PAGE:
Roman Coliseum, pronounced kahl uh SEE uhm, also called the Flavian Amphitheater, pronounced FLAY vee uhn AM fuh thee uh tuhr, was the largest outdoor theater of ancient Rome. The Colosseum still ranks among the finest examples of Roman architecture and engineering, even though it survives only as a ruin. It stands near the center of modern Rome.
Construction of the Coliseum started during the reign of the Emperor Vespasian, who ruled from A.D. 69 to 79. The building was dedicated in A.D. 80. Until 404, the Colosseum was the site of mock naval battles, combat between gladiators, battles between men and wild animals, and other public entertainment. After that date, gladiatorial battles were no longer held, but fights with wild animals continued there until 523. During the Middle Ages, stones from the structure were used to construct new buildings.
The Coliseum has four stories and is oval in shape. It could seat about 50,000 spectators on marble and wooden benches. The Coliseum is 157 feet (48 meters) high, about 620 feet (189 meters) long, and about 510 feet (155 meters) wide. The arena on the floor of the Coliseum is about 285 feet (87 meters) long and 180 feet (55 meters) wide. A wall about 15 feet (4.6 meters) high separated spectators from the arena.
The Coliseum is made of brick and concrete with stone covering the exterior. The first three stories consist of arches decorated with half columns. A plainer fourth story was added later. The Coliseum had about 80 entrances, 2 reserved for the emperor. Passages and chambers ran beneath it. Gladiator, pronounced GLAD ee ay tuhr, was a trained warrior who fought bloody battles to entertain the ancient Romans. Gladiators used many different types of weapons. Some of the warriors used an oblong shield, a visored helmet, and a stabbing sword about 2 feet (61 centimeters) long. Some used a small, round shield called a buckler and a sica (short, curved sword).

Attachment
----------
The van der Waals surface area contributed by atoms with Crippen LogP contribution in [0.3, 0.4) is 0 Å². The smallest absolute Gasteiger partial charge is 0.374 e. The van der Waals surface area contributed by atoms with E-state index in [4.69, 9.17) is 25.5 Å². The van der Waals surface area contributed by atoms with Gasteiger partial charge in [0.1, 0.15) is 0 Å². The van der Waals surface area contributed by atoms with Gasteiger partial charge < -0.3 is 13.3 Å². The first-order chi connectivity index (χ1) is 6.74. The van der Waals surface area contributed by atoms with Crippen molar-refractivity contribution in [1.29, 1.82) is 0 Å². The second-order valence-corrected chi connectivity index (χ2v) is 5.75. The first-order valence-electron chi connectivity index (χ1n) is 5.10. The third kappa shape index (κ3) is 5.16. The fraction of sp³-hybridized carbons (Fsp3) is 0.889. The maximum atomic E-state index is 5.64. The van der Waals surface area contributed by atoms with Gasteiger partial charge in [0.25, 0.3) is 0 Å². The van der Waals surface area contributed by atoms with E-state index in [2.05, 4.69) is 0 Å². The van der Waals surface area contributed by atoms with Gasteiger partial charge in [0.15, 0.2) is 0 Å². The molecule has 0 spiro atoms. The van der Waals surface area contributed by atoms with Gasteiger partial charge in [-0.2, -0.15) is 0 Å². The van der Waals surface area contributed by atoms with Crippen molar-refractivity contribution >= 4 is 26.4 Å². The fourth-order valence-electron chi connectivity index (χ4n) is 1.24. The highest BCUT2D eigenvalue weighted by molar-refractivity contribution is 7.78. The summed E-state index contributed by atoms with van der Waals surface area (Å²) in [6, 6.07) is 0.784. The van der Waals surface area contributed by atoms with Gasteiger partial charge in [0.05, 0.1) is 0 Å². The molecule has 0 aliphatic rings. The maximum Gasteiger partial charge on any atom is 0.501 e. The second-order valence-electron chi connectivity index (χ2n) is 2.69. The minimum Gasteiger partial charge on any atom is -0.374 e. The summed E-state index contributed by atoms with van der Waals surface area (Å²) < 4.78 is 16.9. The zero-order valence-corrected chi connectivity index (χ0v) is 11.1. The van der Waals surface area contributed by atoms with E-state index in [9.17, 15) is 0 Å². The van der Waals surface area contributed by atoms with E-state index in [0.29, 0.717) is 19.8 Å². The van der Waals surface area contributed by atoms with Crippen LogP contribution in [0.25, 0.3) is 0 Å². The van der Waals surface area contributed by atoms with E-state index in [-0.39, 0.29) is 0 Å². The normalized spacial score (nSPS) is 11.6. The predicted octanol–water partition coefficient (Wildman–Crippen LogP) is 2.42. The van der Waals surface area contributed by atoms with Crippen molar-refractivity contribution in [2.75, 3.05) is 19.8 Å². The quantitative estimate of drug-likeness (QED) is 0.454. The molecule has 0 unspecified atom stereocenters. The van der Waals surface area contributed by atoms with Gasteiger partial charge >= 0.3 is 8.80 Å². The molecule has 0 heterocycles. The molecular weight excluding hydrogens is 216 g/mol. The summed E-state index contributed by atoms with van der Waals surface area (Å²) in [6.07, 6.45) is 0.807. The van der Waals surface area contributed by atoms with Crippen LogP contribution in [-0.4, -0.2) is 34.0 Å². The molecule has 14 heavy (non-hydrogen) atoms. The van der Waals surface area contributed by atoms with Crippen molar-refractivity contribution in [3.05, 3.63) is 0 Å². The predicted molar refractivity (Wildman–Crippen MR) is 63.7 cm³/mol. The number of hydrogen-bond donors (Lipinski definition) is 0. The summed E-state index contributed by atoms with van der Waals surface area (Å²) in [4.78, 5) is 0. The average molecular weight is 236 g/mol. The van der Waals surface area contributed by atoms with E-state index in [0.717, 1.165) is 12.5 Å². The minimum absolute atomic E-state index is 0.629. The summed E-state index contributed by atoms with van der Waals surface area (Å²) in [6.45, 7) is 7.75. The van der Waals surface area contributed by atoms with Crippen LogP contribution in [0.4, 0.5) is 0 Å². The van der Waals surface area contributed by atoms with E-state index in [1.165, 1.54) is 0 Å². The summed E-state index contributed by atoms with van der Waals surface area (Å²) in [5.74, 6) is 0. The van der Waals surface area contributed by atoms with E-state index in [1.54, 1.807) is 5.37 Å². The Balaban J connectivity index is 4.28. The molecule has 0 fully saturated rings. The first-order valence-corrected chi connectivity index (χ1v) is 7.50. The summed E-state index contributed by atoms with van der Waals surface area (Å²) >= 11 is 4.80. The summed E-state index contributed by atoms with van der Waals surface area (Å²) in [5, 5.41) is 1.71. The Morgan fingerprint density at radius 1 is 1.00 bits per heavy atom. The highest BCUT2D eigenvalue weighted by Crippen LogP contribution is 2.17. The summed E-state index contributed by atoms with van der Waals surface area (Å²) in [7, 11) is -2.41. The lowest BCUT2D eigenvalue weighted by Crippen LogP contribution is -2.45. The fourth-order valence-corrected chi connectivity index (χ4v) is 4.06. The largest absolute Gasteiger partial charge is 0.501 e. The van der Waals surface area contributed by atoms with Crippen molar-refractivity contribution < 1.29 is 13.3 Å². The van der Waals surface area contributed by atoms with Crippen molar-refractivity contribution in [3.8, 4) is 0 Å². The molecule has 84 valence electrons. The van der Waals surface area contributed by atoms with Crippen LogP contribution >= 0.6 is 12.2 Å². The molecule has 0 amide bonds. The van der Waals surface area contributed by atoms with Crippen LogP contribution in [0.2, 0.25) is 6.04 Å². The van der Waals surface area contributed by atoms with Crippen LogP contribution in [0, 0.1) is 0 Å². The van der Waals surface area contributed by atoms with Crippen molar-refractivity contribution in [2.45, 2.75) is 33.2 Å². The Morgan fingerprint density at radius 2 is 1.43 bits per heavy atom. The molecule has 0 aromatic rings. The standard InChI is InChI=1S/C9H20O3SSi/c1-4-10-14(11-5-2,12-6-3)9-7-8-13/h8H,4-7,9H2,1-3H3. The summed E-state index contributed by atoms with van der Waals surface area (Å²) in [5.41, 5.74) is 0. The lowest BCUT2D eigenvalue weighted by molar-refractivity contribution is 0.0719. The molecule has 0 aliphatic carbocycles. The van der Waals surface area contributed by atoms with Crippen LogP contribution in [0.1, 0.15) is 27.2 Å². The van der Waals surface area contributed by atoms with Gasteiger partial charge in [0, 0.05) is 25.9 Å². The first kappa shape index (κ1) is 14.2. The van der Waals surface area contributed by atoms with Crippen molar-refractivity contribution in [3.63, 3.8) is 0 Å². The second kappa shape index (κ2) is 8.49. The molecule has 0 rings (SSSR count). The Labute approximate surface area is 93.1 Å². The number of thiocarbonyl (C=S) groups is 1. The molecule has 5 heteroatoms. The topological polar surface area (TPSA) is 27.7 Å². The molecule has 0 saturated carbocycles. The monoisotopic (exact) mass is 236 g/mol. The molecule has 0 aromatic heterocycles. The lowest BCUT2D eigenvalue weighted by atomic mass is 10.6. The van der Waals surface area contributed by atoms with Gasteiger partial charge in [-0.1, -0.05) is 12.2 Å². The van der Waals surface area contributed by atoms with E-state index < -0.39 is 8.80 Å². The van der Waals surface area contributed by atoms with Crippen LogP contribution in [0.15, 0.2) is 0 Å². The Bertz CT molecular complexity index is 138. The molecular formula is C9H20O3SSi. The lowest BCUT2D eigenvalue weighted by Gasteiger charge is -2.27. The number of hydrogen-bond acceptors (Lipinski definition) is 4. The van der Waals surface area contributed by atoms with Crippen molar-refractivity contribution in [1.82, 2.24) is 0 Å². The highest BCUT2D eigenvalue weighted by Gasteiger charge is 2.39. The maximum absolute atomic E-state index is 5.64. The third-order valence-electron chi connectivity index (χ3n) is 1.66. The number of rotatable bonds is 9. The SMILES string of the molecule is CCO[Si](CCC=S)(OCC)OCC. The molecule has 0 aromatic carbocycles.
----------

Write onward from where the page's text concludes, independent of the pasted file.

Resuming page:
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Others used only a net and a three-pronged spear called a trident. Gladiators usually fought until one was killed. However, the life of the loser could be spared if the spectators waved handkerchiefs.
Most gladiators were prisoners of war, slaves, or criminals condemned to fight in these contests. However, some freemen fought for money and fame, and knights, senators, and even women occasionally fought. One emperor, Commodus, also fought in the arena. Successful gladiators became famous in Rome. The comment “the girls’ delight” is scratched after the name of one gladiator on a Pompeian wall. One of the most famous gladiators was Spartacus, a slave from Thrace who led an unsuccessful rebellion of gladiators and slaves (see SPARTACUS).
Gladiators were carefully fed, and they received medical care. They were generally housed in barracks.
The first gladiator games were held in a Roman cattle market in 264 B.C. at the funeral of an aristocrat. Most of the contests after that were held at funerals or celebrations, and were under state control. At the Colosseum, wild beasts fought in the morning, and the gladiators fought in the afternoon. Contests were also held in provincial amphitheaters. Many Greek theaters were converted to house the popular contests. These cruel battles were justified as hardening Roman citizens to the sight of human bloodshed, so they could endure war better. The battles were finally banned about A.D. 404 by Emperor Honorius.